Tuesday, November 13, 2018

Cyprian Fernandes: Saude George on Sport

Sporting Spotlight on Goans in East Africa

by Saude George

Year after year flickers by like a film of memory and we are now on the threshold of a great and unknown period.  Whatever it brings, let us hope it will have for its symbol true human brotherhood and understanding. For our Institute, this year will be significant in a historical sense. I am convinced that here, all the Goans are provided a common ground and the members in general, do their utmost to ensure that high standard of service, that is a characteristic of the Goan Community


To judge from frequently expressed opinions, coupled with the fact that the Goans take part in many varied events, supports the contention that, the Goans are not only the most sports-minded people in East Africa and for that matter all over, but are equally proficient on and off the field in all departments of sport.

Football and hockey monopolises the attention of the majority of our sports enthusiasts. For the sport of football is in the heart and blood of every Goan is not far from the truth.  The game has never been more popular that it is today an there is a growing sign of encouragement from everyone.  The post-war seasons in Dar es Salaam and Nairobi for instance turned out to be not only one of the most memorable in the annals of this long-standing sport but also pinpointed that local Goan football contains few episodes to compare with the meteoric rise of the standard in recent years.  Every race including the African, respects our skill on the football field.  

Talk of football in Nairobi and the African's mind flashes to those epic and breath-taking ties in the 1950 Maxwell Brady International, where crowds thronged in record numbers.   There were high prospects of great and cheering change from he local soccer scene, when it was proposed that an East African team be flown to Portuguese Africa for a series of matches.  This news no doubt boosted the spirit of the players, but the idea was temporarily shelved, due to lack of funds.  That the scheme of this nature and magnitude cannot be run without involving some considerable expense is not to be set aside; but charity begins at home, so runs the old adage and the public at large who have provided the necessary initiative and encouragement in the past will certainly not fail this time, as this sound investment will put Goans of East Africa on the sporting map.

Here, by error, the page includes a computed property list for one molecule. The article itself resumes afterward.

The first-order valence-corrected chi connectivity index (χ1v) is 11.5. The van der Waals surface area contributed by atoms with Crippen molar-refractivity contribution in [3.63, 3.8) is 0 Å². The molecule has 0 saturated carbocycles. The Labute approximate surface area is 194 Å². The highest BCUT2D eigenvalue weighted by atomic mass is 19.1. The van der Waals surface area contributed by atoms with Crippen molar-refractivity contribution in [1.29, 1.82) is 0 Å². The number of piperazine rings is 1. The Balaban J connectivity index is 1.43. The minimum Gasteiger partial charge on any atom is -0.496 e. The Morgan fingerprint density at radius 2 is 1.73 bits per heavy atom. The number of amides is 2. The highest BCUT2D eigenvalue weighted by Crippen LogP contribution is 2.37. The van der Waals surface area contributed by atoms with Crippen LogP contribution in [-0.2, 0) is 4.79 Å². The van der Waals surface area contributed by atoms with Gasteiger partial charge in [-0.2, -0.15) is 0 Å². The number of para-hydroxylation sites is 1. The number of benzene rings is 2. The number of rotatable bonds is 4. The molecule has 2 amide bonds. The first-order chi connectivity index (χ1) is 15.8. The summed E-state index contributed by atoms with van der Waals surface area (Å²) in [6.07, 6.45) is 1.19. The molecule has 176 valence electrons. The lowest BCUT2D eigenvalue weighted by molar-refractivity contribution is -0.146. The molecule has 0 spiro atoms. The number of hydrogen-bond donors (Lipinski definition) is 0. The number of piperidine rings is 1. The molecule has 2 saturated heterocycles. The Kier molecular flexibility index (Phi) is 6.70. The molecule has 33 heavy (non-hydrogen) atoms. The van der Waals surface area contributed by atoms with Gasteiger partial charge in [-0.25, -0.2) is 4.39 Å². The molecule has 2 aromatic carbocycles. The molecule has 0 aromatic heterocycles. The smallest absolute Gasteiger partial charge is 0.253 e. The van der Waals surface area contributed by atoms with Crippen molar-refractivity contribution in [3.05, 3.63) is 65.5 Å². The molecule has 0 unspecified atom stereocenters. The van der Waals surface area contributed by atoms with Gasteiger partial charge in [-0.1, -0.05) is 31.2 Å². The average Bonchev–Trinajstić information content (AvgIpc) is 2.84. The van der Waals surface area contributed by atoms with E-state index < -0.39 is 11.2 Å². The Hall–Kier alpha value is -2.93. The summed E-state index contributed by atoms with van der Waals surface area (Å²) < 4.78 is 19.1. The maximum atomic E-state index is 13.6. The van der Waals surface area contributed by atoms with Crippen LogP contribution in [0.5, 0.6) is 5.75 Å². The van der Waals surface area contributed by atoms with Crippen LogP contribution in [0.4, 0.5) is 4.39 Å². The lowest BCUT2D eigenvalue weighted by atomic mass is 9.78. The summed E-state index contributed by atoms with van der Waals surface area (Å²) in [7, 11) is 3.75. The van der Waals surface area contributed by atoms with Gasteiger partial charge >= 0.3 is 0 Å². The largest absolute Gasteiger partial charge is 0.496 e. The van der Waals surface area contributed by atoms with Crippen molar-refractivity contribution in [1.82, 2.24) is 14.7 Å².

The more gloomy observer makes rather gloomy comparisons with the past years of Goan hockey. Wistfully he recalls performances over a decade and wonders shall their like be soon again. How this opinion can be reconciled with the present standard of our boys in the competitions in the face of stiff opposition is difficult to understand.  Remember the Goan Institute Nairobi and Dar es Salaam and to a lesser degree the Kampala side, in the recent seasons of the M. R. D'Souza Gold Cup tournament. What grand hockey these teams played.  In those matches the morale of the entire Goan play was raised.  In Mombasa and other coastal places the
Goan standard in hockey has risen considerably.

There are reasons for the comparative lack of outstanding players in the present time. Fewer people feel the need to turn to hockey for recreation and others who have the urge, turn to other sport as there is not enough fostering of the game by the responsible bodies.  Curiously enough, our own Association have provided invigorating factors and there is plenty of drive in their organisation.  This body has demanded respect and admiration from the public. This opinion can be reconciled by the successful staging of competitions and other matches to provide enough incentive to our plavers for better achievements.

In order that hockey finds greater optimism, ladies' teams are being run all over East Africa.  Thus, while hockey may have its part disappointment previously, there is evidence of bright outlook in the future.  With these great attempts, there is not the slightest reason for suggesting that there will be decline in interest.